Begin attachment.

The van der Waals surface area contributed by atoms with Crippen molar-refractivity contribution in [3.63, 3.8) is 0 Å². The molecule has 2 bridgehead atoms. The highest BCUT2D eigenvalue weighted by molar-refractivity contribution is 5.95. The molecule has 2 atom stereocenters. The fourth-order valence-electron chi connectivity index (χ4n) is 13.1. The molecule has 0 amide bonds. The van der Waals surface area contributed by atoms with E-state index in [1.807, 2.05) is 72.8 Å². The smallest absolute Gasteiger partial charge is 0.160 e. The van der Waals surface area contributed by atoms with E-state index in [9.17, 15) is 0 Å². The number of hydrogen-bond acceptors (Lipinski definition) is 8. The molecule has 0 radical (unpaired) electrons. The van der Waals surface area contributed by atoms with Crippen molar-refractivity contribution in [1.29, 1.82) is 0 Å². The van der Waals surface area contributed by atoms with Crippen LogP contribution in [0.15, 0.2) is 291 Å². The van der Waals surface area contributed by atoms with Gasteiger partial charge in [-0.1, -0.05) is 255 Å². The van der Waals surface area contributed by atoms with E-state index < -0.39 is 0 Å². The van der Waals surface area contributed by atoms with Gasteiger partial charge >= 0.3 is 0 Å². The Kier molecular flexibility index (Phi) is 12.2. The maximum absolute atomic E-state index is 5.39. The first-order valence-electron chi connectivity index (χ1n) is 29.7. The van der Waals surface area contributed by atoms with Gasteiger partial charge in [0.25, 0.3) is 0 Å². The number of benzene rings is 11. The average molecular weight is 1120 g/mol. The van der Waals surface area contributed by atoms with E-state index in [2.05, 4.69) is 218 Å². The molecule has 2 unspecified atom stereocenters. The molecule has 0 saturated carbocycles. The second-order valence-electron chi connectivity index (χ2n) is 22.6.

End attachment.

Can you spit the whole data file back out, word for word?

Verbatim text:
The van der Waals surface area contributed by atoms with Crippen molar-refractivity contribution in [3.63, 3.8) is 0 Å². The molecule has 2 bridgehead atoms. The highest BCUT2D eigenvalue weighted by molar-refractivity contribution is 5.95. The molecule has 2 atom stereocenters. The fourth-order valence-electron chi connectivity index (χ4n) is 13.1. The molecule has 0 amide bonds. The van der Waals surface area contributed by atoms with E-state index in [1.807, 2.05) is 72.8 Å². The smallest absolute Gasteiger partial charge is 0.160 e. The van der Waals surface area contributed by atoms with E-state index in [9.17, 15) is 0 Å². The number of hydrogen-bond acceptors (Lipinski definition) is 8. The molecule has 0 radical (unpaired) electrons. The van der Waals surface area contributed by atoms with Crippen molar-refractivity contribution in [1.29, 1.82) is 0 Å². The van der Waals surface area contributed by atoms with Crippen LogP contribution in [0.15, 0.2) is 291 Å². The van der Waals surface area contributed by atoms with Gasteiger partial charge in [-0.1, -0.05) is 255 Å². The van der Waals surface area contributed by atoms with E-state index < -0.39 is 0 Å². The van der Waals surface area contributed by atoms with Gasteiger partial charge >= 0.3 is 0 Å². The Kier molecular flexibility index (Phi) is 12.2. The maximum absolute atomic E-state index is 5.39. The first-order valence-electron chi connectivity index (χ1n) is 29.7. The van der Waals surface area contributed by atoms with Gasteiger partial charge in [0.25, 0.3) is 0 Å². The number of benzene rings is 11. The average molecular weight is 1120 g/mol. The van der Waals surface area contributed by atoms with E-state index in [2.05, 4.69) is 218 Å². The molecule has 2 unspecified atom stereocenters. The molecule has 0 saturated carbocycles. The second-order valence-electron chi connectivity index (χ2n) is 22.6.